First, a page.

Didn't you go over what & how much you were feeding & expected him to continue to be fed when you started boarding at - or even before you started boarding at - this new barn??
Back when I was boarding, that was one of the very first things I went over & expected agreement on from a barn.
Mar. 9, 2013, 05:32 PM
Ridiculous amount of grain for your horse if he now has access to a 24/7 round bale, is in good shape and do nothing but eating all day.
I would cut the grain completely, add a ratio balancer and wait/see if ever he truly needs grain.
Mar. 9, 2013, 06:37 PM
I will look into pre-bagging his feed, and see if I can find some type of a ration balancer or something. I'm just not sure what's available out here.
I wouldn't fully call him an air fern, but he's definitely close, and is totally a hay burner. Once the weather is consistently warm, I don't expect to be feeding much grain at all; more or less just enough to keep him coming up to the fence (and additionally to the water trough) and he will still have free choice hay.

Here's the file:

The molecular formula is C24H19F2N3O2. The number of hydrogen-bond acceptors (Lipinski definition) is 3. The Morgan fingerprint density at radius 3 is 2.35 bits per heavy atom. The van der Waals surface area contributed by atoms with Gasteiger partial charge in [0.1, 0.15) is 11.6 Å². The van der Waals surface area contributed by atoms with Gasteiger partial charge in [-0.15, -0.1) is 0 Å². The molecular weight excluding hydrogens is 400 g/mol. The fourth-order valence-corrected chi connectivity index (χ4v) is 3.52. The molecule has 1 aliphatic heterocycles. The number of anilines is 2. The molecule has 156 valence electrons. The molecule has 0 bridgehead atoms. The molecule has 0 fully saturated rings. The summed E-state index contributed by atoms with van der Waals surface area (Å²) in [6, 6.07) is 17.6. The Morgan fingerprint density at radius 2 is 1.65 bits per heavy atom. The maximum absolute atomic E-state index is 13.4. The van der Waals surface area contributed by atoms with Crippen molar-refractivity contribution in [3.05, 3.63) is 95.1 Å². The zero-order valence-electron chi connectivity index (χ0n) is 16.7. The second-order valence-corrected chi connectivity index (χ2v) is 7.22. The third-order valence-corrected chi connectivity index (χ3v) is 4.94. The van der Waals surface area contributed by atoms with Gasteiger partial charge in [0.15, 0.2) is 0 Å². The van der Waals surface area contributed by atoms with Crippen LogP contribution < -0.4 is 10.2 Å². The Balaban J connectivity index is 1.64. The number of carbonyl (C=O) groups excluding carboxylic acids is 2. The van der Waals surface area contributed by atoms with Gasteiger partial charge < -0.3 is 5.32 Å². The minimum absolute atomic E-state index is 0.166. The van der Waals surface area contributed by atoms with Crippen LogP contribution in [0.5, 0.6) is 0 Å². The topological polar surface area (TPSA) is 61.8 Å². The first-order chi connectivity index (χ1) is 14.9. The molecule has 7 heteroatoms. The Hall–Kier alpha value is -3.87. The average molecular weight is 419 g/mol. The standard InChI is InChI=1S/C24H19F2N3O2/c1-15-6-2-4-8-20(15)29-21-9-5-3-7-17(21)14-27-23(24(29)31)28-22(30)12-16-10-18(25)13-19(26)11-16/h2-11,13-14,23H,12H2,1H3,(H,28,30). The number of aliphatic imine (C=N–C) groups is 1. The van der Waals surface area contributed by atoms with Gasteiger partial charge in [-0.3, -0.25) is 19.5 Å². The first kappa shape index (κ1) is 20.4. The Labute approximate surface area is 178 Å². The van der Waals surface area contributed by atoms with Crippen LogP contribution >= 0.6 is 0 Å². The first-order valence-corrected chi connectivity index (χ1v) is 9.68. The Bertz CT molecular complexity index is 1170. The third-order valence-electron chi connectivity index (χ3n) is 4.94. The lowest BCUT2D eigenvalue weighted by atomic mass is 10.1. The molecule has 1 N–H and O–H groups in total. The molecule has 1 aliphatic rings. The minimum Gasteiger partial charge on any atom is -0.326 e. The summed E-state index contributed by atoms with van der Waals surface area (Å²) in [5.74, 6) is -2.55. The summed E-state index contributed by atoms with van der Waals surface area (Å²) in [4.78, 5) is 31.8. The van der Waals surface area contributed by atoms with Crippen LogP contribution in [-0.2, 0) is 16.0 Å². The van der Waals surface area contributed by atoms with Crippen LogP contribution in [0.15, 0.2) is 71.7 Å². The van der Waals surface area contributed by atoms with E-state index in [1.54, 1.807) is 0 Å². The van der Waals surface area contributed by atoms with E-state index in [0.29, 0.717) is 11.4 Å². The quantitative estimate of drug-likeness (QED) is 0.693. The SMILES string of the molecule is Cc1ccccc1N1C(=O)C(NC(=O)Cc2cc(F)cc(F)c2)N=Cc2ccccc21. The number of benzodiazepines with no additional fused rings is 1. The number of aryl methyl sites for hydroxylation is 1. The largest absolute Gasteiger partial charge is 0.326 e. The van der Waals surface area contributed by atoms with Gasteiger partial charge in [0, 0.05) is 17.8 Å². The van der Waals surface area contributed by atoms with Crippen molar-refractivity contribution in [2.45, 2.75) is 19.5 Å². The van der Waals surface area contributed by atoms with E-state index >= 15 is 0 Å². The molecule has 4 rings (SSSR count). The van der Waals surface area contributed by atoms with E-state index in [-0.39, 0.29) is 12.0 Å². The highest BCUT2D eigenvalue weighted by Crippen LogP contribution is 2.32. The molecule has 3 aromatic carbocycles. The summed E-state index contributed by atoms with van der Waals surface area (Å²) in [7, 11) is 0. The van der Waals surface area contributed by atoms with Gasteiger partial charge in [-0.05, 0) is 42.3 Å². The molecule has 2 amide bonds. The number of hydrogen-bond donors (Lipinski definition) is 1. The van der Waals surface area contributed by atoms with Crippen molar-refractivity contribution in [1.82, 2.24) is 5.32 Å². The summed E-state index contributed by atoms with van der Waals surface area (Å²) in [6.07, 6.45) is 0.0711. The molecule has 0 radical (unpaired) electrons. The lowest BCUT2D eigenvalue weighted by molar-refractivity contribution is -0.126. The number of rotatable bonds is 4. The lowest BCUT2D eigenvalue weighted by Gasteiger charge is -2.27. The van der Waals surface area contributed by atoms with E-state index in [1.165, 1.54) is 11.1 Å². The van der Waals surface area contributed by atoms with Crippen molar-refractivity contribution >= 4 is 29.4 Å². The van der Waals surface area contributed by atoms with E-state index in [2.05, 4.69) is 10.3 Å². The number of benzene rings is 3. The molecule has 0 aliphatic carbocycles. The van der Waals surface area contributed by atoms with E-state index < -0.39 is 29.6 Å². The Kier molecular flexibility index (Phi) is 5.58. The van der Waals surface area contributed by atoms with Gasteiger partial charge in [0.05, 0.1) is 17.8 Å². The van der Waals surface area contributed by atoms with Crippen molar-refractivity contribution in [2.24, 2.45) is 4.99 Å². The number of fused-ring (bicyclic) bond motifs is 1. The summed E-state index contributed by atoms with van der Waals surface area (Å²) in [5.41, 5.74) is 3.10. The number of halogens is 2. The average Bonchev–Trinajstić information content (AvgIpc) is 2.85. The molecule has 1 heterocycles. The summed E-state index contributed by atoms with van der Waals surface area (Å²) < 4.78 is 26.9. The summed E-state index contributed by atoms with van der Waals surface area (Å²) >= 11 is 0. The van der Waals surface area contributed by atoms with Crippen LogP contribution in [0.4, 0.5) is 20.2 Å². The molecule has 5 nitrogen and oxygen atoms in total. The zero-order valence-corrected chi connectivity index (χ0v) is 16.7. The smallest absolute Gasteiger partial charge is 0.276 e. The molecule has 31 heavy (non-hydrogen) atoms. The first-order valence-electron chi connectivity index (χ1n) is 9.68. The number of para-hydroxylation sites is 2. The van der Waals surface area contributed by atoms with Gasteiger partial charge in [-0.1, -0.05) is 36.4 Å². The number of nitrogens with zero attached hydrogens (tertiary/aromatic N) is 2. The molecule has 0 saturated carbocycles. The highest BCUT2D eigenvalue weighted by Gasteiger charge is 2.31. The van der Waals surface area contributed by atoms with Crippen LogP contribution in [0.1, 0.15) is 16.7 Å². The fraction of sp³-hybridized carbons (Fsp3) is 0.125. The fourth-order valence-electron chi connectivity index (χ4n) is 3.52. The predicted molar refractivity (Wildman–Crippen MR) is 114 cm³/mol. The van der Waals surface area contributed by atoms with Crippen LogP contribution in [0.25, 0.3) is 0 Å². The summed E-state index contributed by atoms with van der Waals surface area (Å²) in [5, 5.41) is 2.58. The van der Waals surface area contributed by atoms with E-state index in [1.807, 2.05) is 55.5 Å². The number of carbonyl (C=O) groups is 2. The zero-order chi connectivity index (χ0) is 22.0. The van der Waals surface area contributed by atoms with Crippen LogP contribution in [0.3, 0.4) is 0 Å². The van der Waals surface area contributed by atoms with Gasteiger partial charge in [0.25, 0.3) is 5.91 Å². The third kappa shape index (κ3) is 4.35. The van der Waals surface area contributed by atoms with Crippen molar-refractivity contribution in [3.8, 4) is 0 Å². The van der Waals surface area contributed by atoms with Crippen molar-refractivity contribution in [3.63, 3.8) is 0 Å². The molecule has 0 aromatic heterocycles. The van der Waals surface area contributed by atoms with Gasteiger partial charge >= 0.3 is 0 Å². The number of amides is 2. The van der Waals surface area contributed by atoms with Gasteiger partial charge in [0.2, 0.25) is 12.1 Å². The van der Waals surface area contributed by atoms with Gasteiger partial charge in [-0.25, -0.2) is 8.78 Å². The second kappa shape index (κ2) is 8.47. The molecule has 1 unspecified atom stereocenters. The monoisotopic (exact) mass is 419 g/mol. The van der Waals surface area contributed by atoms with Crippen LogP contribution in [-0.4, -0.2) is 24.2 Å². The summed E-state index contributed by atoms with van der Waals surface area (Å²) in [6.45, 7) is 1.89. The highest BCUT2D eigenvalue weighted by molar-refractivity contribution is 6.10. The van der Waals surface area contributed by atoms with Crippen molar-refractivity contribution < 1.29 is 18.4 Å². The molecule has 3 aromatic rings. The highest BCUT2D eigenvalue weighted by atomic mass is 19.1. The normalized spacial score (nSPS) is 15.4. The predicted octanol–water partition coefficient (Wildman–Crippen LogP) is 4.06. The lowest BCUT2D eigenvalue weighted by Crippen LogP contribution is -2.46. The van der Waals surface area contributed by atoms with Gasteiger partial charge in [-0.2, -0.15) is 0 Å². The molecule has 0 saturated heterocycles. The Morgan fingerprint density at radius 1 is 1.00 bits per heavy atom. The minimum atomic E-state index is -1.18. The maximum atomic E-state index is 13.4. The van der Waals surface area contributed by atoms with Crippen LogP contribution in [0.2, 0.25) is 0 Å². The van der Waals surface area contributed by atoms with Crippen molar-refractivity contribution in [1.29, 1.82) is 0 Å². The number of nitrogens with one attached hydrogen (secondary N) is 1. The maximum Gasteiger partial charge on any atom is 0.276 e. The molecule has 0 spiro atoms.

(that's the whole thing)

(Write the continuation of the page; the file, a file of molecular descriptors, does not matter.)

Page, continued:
Bacardi1- I did, and I'm not sure why it changed, especially without my knowledge.
Mar. 9, 2013, 06:44 PM
If he is your horse, is it not your decision on how much he gets?? Everytime I have been a BM, I have always talked to the owner of the horse before making drastic changes like that. I would have a sit down talk with the BO/BM and go from there. That is WAY too much feed for a Draftie....or any horse.
Mar. 10, 2013, 01:41 PM
My draft crosses - out of heavy work - get about 1/2 of a coffee CUP of grain twice a day. Free choice hay and/or grass, but unless they are really working hard the crosses don't need a lot of grain. You are spending money to do harm
Mar. 10, 2013, 02:04 PM
Absolutely do not calm down and forget about it!Well calm down, but make changes, quickly. The hay is good, I'm hoping it is under cover, and weather protected. It is not ideal for some horses tohave it available free choice as many happily over indulge.